Mourad attempts on appeal, as he did in his opposition to defendants' motion to dismiss, to base his standing on his 1) personal liability (as sole shareholder of a subchapter S corporation) for certain debts owed by the Debtor, and 2) stake in the opportunity to recover the value of his equity.   We need not decide whether standing can be supported on these grounds, because these allegations could have been raised in the prior bankruptcy proceedings where Mourad's standing was adjudicated.   To the extent that Mourad now seeks to add these new (but previously available) factual allegations to establish his standing to bring the present claims, such assertions do not defeat the bar of issue preclusion.   See Perry v. Sheahan, 222 F.3d 309, 318 (7th Cir.2000).

 In his brief on appeal, Mourad does not dispute (and appears to concede) that the issue of standing has been previously adjudicated.   His only challenge to the court's dismissal of his claims on preclusion grounds is that “the [bankruptcy court] has been and continues to be biased towards Mourad.”   This contention, which is based on judicial rulings against him, is groundless.   See Liteky v. United States, 510 U.S. 540, 554, 114 S.Ct. 1147, 127 L.Ed.2d 474 (1994).   Moreover, Mourad's brief contains no developed argument challenging the bankruptcy court's determination of no bias (made in connection with denial of the motion for recusal in this case).  “Our general rule with regard to such poorly developed arguments is to treat them as forfeited.”  Donahue v. City of Boston, 304 F.3d 110, 122 (1st Cir.2002).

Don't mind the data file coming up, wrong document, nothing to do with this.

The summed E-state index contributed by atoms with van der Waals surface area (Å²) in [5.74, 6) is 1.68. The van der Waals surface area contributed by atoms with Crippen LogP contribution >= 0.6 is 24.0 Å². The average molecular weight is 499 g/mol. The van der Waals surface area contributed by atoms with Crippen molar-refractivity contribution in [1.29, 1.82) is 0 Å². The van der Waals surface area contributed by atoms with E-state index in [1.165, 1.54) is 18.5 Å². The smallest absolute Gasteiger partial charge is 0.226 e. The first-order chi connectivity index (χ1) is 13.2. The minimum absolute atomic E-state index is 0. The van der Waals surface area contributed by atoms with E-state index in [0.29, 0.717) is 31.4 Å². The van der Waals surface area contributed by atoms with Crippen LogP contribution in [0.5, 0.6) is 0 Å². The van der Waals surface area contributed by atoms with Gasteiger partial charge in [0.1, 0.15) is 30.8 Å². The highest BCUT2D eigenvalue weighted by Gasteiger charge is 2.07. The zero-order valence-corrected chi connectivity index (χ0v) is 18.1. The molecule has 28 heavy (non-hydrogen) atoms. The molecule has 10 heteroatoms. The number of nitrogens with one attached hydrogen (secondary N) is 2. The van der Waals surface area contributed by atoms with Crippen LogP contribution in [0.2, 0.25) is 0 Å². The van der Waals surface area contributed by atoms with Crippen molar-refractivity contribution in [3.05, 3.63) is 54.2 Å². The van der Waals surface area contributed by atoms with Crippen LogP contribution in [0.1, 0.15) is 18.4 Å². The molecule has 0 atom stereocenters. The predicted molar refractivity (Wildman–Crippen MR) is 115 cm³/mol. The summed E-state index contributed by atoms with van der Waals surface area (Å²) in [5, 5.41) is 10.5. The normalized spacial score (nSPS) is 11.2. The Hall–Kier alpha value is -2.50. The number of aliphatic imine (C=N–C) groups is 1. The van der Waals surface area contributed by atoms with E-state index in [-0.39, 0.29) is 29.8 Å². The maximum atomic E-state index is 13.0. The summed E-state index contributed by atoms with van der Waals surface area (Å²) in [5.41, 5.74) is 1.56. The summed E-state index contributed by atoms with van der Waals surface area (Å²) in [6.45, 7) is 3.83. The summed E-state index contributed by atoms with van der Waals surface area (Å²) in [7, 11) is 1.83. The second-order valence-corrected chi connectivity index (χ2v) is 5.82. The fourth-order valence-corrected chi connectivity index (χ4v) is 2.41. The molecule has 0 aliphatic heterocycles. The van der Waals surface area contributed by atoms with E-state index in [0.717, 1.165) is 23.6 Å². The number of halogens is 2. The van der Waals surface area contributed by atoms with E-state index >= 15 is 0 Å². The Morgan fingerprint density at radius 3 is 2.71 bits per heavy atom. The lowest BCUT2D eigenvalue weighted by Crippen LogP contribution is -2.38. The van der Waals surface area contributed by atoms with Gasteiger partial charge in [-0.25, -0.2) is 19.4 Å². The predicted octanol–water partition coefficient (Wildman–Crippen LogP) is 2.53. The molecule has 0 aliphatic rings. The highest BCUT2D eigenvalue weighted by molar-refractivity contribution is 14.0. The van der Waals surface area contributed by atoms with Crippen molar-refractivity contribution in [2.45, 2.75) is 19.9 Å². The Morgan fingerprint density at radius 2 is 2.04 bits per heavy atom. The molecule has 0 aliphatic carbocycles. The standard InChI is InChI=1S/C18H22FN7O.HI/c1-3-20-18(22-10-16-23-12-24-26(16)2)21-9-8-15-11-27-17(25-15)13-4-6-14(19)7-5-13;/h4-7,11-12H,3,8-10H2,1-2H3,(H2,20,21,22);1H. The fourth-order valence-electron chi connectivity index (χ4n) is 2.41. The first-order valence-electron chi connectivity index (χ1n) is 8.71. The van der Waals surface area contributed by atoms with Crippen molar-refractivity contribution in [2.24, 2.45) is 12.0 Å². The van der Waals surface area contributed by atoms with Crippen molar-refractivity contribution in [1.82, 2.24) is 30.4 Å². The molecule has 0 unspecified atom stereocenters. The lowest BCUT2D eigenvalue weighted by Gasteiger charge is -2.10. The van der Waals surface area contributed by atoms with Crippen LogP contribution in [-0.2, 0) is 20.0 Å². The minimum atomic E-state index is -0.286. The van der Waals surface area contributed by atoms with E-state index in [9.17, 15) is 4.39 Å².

The bankruptcy appellate panel's decision dated February 26, 2001, is affirmed.


1.   The bankruptcy court granted the motion to remand one of Mourad's claims but dismissed the remaining claims on non-jurisdictional grounds.

2.   Specifically, the bankruptcy court found that “Mr. Mourad was a party to and active participant in the Plan confirmation process;  this matter was actually litigated;  the quantification of Mr. Mourad's interest was necessary for confirmation of the plan;  and the confirmation order is a valid final judgment.”   Mourad has not disputed any of those findings, nor does there appear to be any valid basis for doing so.